Sunday 30 September 2018

A young Great Crested Grebe at the island stretched, in the peculiar concave shape that they find comfortable. A couple of Black-Headed Gulls were hanging around to try to snatch a fish when the parent feeds the young one.

Cormorants dried their wings on the posts. Their numbers are still increasing as they arrive to eat this year's young fish, which they will do with terrible efficiency till few are left.

A Grey Wagtail ran across the island. In spite of their bright yellow undersides they are remarkably well camouflaged, and I wouldn't have noticed it if it hadn't been calling.

The pigeon-killing Lesser Black-Backed Gull was between meals, and stood on the roof of the Dell restaurant against a background of autumn leaves.

A Moorhen pushed a Black-Headed Gull off a post at a bridge. It then went along the chain to the next post and pushed a gull off that one too. There is no doubt that they enjoy this.

The Coots at the Serpentine outflow have long since abandoned their nest and gone off with their single chick. A Moorhen surveyed the debris that has collected.

Idiots enjoy throwing iifebelts into the lake. On the other hand, the lake is very shallow at the edges, and when people fall in, which they do quite often, they can just stand up until someone finds a way to pull them up the slippery edge.

The discovery of what is certainly a domestic West of England Goose at the Round Pond raises the question of whether this is one too, or a wild Greylag that just happens to have white patches and blue eyes. It was on the south shore of the Serpentine.

Also here, a Jackdaw perched on a post supporting a young tree. They are expanding their territory, and will soon cover the whole park.

In Richmond Park Jackdaws have become so numerous that there are forcing out the Carrion Crows.

The two young Grey Herons perched on a boathouse roof, a good distance apart. Once inseparable companions, they are now becoming solitary adults.

A Long-Tailed Tit paused for a moment on a twig beside the Long Water.

The Coal Tits near the bridge came out to be fed.

The Robin here wasn't doing anything exciting, but I like Robins so here is a video of it.

A Wren foraged in dead leaves at the edge of the Serpentine near the Dell restaurant.

A Crane Fly perched on a grass stem on Buck Hill.

We haven't had a picture of a whale on this blog before, as they are uncommon in the Serpentine. But Tom was at Gravesend, and got a picture of the Beluga which has come up the Thames estuary.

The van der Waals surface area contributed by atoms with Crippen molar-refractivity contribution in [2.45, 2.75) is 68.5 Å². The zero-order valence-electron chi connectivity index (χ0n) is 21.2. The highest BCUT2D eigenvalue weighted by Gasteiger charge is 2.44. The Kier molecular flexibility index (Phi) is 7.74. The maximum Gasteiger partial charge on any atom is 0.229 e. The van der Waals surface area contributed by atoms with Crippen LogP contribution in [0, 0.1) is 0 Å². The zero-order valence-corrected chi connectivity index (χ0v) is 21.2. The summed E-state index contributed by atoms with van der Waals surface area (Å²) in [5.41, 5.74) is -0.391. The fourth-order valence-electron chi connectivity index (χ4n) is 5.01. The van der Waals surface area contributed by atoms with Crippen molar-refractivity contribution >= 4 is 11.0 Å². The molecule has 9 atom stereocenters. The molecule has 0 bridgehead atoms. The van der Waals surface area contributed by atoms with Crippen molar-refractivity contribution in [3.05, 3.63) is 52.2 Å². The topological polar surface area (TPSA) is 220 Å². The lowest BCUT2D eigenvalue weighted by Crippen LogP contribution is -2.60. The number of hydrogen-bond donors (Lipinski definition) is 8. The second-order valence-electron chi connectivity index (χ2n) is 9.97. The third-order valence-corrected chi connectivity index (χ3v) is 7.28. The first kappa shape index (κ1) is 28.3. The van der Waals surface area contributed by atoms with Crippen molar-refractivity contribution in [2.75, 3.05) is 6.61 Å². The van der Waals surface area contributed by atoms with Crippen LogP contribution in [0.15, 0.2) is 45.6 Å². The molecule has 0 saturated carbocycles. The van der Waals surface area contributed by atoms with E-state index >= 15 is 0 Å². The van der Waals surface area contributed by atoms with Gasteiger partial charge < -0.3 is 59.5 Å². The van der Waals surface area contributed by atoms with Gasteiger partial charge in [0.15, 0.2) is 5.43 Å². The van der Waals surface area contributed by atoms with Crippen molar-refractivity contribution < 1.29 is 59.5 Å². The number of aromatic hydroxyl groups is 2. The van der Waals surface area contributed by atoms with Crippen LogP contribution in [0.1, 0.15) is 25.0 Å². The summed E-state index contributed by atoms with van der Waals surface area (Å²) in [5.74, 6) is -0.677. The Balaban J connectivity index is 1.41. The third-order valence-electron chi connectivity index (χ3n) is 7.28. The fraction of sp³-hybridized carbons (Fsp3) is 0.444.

Saturday 29 September 2018

On a sunny Saturday the park was crowded, and there was a big charity walk trundling round the Serpentine. The Grey Heron who normally stands on the south shore retreated into a weeping willow.

While I was taking this picture I heard a Chiffchaff singing unseasonally in the top of the next tree.

One of the young Grey Herons was in the middle of the stream in the Dell, almost out of its depth, unsuccessfully trying to catch a fish.

It came ashore and thought about catching a Moorhen -- which would have been too big to swallow -- but gave up the idea and went for a Common Darter dragonfly.

There were also plenty of Migrant Hawker dragonflies making the most of the warm sunshine. This one was near the Lido.

A pair of Cormorants were not exactly courting, but at least exchanging courtesies, on a basket by the island.

Another once caught a perch under the bridge.

Two of the teenage Great Crested Grebes from the east end of the island were practising their greeting ceremony.

They are still being fed by their parents, but between times they are trying to catch their own fish, so far without much success.

Two Mute Swans were in a nasty mood, and attacked a cygnet.

The young swan in the Italian Garden pool is alone again, so the adult must have left in the way described by Jorgen -- see yesterday's blog post. It knows the way out now, and can leave when it likes.

Both Nuthatches came out of the leaf yard to be fed.

As usual, the shy Coal Tit was hanging around in the background, not daring to come to the fence. We do manage to feed it occasionally, but it never seems to get any bolder.

Friday 28 September 2018

A second Mute Swan, an adult male, has joined the young one in the Italian Garden fountain. They seemed very easy together, and he may be the young one's father.

Jorgen tells me that he has seen a swan getting out of the Italian Garden via the marble fountain. This involved walking up the narrow duckboard out of the pond, lurching down the steps, squeezing through the railings while stepping over the bottom rail, jumping down into the lower basin of the fountain, then jumping again from there into the lake into a gap between the iron gratings below the fountain. No easy task for a swan.

But swans have also been stuck in the fountains for days and have had to be rescued by the Wildlife Officer, so it seems that not all of them can escape in this way.

A Great Crested Grebe at the Lido blatantly ignored the regulations.